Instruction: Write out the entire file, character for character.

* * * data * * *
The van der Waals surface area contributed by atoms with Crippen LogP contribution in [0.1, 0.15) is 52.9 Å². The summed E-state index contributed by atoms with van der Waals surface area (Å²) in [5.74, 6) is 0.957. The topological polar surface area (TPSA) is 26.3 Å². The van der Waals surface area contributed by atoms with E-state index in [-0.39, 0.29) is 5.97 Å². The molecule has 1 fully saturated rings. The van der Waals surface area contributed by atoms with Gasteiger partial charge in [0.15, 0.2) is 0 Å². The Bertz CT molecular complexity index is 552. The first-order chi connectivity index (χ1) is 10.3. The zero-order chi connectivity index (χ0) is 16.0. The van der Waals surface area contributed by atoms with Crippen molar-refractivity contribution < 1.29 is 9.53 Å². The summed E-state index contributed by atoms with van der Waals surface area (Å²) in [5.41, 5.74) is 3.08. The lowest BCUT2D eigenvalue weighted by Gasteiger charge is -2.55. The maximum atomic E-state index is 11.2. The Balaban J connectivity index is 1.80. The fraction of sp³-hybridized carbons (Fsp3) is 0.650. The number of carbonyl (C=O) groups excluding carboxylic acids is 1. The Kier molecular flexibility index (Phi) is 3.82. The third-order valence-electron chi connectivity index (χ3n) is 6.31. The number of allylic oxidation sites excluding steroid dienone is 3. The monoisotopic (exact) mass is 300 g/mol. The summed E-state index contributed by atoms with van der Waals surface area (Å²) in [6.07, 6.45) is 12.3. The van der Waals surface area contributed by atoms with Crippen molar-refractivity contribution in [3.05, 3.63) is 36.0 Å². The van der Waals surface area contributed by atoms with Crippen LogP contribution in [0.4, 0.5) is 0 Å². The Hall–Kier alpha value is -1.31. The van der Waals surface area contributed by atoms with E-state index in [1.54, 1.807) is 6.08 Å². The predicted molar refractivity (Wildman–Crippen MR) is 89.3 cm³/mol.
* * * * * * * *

The van der Waals surface area contributed by atoms with Crippen LogP contribution in [0.1, 0.15) is 52.9 Å². The summed E-state index contributed by atoms with van der Waals surface area (Å²) in [5.74, 6) is 0.957. The topological polar surface area (TPSA) is 26.3 Å². The van der Waals surface area contributed by atoms with E-state index in [-0.39, 0.29) is 5.97 Å². The molecule has 1 fully saturated rings. The van der Waals surface area contributed by atoms with Gasteiger partial charge in [0.15, 0.2) is 0 Å². The Bertz CT molecular complexity index is 552. The first-order chi connectivity index (χ1) is 10.3. The zero-order chi connectivity index (χ0) is 16.0. The van der Waals surface area contributed by atoms with Crippen molar-refractivity contribution < 1.29 is 9.53 Å². The summed E-state index contributed by atoms with van der Waals surface area (Å²) in [5.41, 5.74) is 3.08. The lowest BCUT2D eigenvalue weighted by Gasteiger charge is -2.55. The maximum atomic E-state index is 11.2. The Balaban J connectivity index is 1.80. The fraction of sp³-hybridized carbons (Fsp3) is 0.650. The number of carbonyl (C=O) groups excluding carboxylic acids is 1. The Kier molecular flexibility index (Phi) is 3.82. The third-order valence-electron chi connectivity index (χ3n) is 6.31. The number of allylic oxidation sites excluding steroid dienone is 3. The monoisotopic (exact) mass is 300 g/mol. The summed E-state index contributed by atoms with van der Waals surface area (Å²) in [6.07, 6.45) is 12.3. The van der Waals surface area contributed by atoms with Crippen molar-refractivity contribution in [3.05, 3.63) is 36.0 Å². The van der Waals surface area contributed by atoms with Crippen LogP contribution in [0.4, 0.5) is 0 Å². The Hall–Kier alpha value is -1.31. The van der Waals surface area contributed by atoms with E-state index in [1.54, 1.807) is 6.08 Å². The predicted molar refractivity (Wildman–Crippen MR) is 89.3 cm³/mol.